For most people, perfumed products are considered a pleasant part of the day. With bracing soaps and scrubs in the shower, to fresh scented laundry detergent and softeners, to room sprays and candles that offset not so nice household smells – our day begins and ends with scent. Today, fragrances are used in almost every cleaning, laundry, and personal-care product on the market. So what’s wrong with a day filled with olfactory delights?
For one, many perfumes are made of toxic chemicals. The large majority of fragrance chemicals are synthetic compounds, with most being synthesized from petroleum products or byproducts such as turpentine. In fact, many of the chemicals in perfume are the same chemicals in cigarette smoke. And we don’t just smell these fragrances - these chemicals go directly into our bloodstream when applied to our skin and are absorbed into the skin from our clothing and linens. We also inhale the chemical fumes, which then go straight to our brains where they can do major harm.
The use of fragrance has increased ten-fold since the 1950s. During the 1970s fragrance became a part of daily life and by the 1980s the fragrance industry doubled in size. With this increase in use and exposure, serious health concerns have emerged.
Fragrance exposure isn’t always intentional – people who never wear perfume generally use more than half a dozen scented products daily. Because virtually all fragrance chemicals are volatile compounds, everyone leaves a bit of their fragranced products behind in the air everywhere they go and wherever they sit. Multiplied times the number of people in an office or crowded public place and the exposure is tremendous.
Statistically, few people have significant negative impacts from fragrance, essentially because the healthier a person is, the more tolerance there is toward less than optimal conditions. Yet the very young and the very old have higher risks. The young because many of the systems of the body are still developing and the old because body processes do not work quite as well as they did, and as with the young, skin is usually thinner – which means substances are more readily absorbed by the skin.
A study by Greenpeace in 2005 discovered that at least 36 well-known perfume brands contained two toxic man-made chemicals "phthalate esters and synthetic musk." It is not acute poisoning, but it is chronic, it stays in the system and accumulates in the fatty tissues of living organisms. Phthalates have a bad effect on the DNA, male sperm and restricts lung function in men. And according to the Material Safety Data Sheet (MSDS) Analysis of the 1991 EPA Study, serious side effects of daily exposure to scents include everything from minor issues such as irritation and cracking of skin and fatigue, to major issues such as neurotoxin reactions of the central and peripheral nervous system causing anything from coma, convulsion, headache, and depression, to dizziness, irritability, confusion, panic attacks/anxiety, and loss of muscular coordination. Worse, continuous low-level exposure to neurotoxins can lead to progressive and permanent brain damage as well as damage to the immune systems, kidney and liver.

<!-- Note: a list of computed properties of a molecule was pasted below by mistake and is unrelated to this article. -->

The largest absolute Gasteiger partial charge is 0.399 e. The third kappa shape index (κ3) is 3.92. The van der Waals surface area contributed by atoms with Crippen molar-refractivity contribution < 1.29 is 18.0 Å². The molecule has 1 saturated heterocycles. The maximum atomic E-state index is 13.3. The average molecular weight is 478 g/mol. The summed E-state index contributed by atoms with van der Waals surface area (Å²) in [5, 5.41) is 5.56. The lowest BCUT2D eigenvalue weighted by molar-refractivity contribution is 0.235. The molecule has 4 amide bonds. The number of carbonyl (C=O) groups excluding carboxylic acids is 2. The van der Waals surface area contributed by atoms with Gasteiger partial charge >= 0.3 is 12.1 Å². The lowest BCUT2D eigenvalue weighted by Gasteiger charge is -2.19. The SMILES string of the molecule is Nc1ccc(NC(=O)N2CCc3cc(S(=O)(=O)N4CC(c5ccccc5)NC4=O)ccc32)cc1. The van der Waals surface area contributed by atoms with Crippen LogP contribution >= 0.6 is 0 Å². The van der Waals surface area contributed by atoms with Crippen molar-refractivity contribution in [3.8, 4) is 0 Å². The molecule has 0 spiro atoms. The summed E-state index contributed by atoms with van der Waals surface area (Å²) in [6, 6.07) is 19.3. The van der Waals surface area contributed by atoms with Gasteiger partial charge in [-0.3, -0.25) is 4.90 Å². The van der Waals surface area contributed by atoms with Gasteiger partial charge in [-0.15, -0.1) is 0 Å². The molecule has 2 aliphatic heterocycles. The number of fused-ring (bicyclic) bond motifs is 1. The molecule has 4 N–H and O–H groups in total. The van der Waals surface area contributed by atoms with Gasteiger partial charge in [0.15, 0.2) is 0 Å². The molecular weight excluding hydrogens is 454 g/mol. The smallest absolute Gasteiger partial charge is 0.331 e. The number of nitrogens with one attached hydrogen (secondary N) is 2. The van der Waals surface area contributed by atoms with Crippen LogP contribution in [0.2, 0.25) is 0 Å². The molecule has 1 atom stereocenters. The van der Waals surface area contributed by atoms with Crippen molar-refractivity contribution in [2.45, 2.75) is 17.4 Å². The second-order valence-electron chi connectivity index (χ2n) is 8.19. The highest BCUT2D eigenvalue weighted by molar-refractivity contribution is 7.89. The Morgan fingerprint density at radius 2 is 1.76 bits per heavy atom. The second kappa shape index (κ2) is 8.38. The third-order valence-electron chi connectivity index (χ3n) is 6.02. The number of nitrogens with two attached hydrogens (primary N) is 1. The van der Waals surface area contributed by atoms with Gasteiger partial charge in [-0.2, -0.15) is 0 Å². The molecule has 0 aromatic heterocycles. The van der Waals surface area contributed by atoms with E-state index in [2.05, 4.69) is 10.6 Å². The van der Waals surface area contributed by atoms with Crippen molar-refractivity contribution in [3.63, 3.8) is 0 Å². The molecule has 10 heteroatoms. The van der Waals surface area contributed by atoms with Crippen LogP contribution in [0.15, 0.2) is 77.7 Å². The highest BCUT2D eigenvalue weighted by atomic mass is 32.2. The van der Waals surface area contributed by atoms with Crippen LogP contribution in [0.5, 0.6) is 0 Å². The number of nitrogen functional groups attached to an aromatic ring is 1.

To add perspective, studies show that one in five people experience health problems when exposed to fragrance, including bronchospasm and asthma, especially in children. What can you do? First, don’t assume because a product states that the fragrance is “natural” or contains essential oils – that it is safe. Second, as part of your efforts for better living, purchase and use products that don’t contain fragrance or are close to nature. Vinegar and baking soda make great cleaning products, candles don’t have to be scented, and a match can eliminate that not so nice household scent.
www.ArchEnvironHealth ,1998, Mar-Apr 53 (2) 138-146
Yours in health,